Early intervention of biological invasions can be improved by predicting the source and spread locations of invasive species. To model the connectivity and movement of an invading species across a landscape, we can sample tissue from many individuals spread across geographic or environmental space, and use genetic data to construct resistance surfaces to dispersal. These resistance surfaces are made by overlaying high-resolution spatial layers of environmental attributes (e.g. topography, rainfall, vegetation cover) and anthropogenic activity (e.g. urbanisation, traffic density), and building models that identify how each predictor layer influences genetic relatedness. Doing this for a range of species with differing life-history and dispersal strategies will help us better understand how different species are likely to spread when invading areas such as the Swan Coastal Plain on which Perth is built.


This project aims to collect tissue samples and analyse genetic data for a range of invertebrate taxa in the Perth region, covering several life-history and dispersal strategies. This data will feed into a tool that takes life history attributes as an input and delivers a connectivity map for that organism, clearly displaying which landscape features maximise and minimise resistance to dispersal.


  1. Review dispersal mechanisms in invertebrates with focus on existing and potentially invasive species in south-western Australia.
  2. Conduct fieldwork to collect tissue samples from up to 10 species of native and invasive invertebrates across the Perth metropolitan region.
  3. Prepare and analyse genetic datasets, and use resistance surface modelling approaches to investigate patterns of connectivity and dispersal.
  4. Assist with incorporating these resistance surfaces into a practical analytical tool that can be used to predict spread of invasive species.


This project will develop numerous spatial and genomic datasets, and analyse these in a way that informs biosecurity and invasive species management in Australia. With modern sequencing technologies, large genomic datasets containing thousands of genetic markers from hundreds of individuals are now relatively easy to obtain and analyse. The development of an analytical tool for species spread in south-western WA, with flexibility for application to other regions of Australia and more broadly around the world, will make a substantive difference to the ability of industry, government, and other end-users to predict and manage species invasions more effectively.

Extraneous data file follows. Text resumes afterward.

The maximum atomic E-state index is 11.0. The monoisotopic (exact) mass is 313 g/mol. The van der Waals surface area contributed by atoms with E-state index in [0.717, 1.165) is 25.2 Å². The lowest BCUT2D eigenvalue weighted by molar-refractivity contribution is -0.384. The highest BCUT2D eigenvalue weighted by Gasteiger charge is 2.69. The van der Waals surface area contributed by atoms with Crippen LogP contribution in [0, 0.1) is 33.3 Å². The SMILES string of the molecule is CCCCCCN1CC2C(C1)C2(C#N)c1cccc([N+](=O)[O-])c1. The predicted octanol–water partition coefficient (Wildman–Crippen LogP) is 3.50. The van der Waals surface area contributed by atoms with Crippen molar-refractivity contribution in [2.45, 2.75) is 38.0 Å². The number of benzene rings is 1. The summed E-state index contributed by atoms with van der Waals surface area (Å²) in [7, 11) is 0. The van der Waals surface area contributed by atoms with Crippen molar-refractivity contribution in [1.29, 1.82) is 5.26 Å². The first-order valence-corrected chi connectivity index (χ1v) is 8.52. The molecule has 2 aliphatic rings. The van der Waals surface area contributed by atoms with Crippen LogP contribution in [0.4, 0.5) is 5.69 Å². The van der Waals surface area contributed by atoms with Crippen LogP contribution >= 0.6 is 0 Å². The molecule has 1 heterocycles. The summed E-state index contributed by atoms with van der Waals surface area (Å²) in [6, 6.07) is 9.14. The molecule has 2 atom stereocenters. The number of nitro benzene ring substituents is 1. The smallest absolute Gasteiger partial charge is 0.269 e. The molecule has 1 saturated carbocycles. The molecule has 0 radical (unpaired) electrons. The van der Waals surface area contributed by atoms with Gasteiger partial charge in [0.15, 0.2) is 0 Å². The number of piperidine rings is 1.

Candidate growth and outputs

This candidate will gain highly valuable and transferrable skills in scientific research, landscape ecology, invertebrate biology, population genomics, landscape resistance modelling, and animal dispersal. High quality, peer-reviewed publications will include internationally relevant manuscripts covering such topics, with research findings presented at relevant local and international conferences as well as more targeted seminars/workshops. The candidate will routinely engage in outreach through stakeholder meetings to share data and research highlights as well as hone communication skills and develop relationships with industry partners.

The project is supported by a tax free stipend of $32,500 p.a. with a top up of $7,000 p.a. conditional on performance.

How to apply

Candidates must have:

  • A strong track record in undergraduate studies;
  • Honours or Masters by research
  • A background or keen interest in ecology, evolution, genetics, statistics, or related discipline.

See here for details about scholarship (ignore the bit about the scholarship being closed): https://scholarships.curtin.edu.au/Scholarship/?id=6855

If interested, please submit an Expression of Interest via the Curtin website

Applications are open now and will close on the 29th February 2024.

Send enquiries to Dr Brenton von Takach.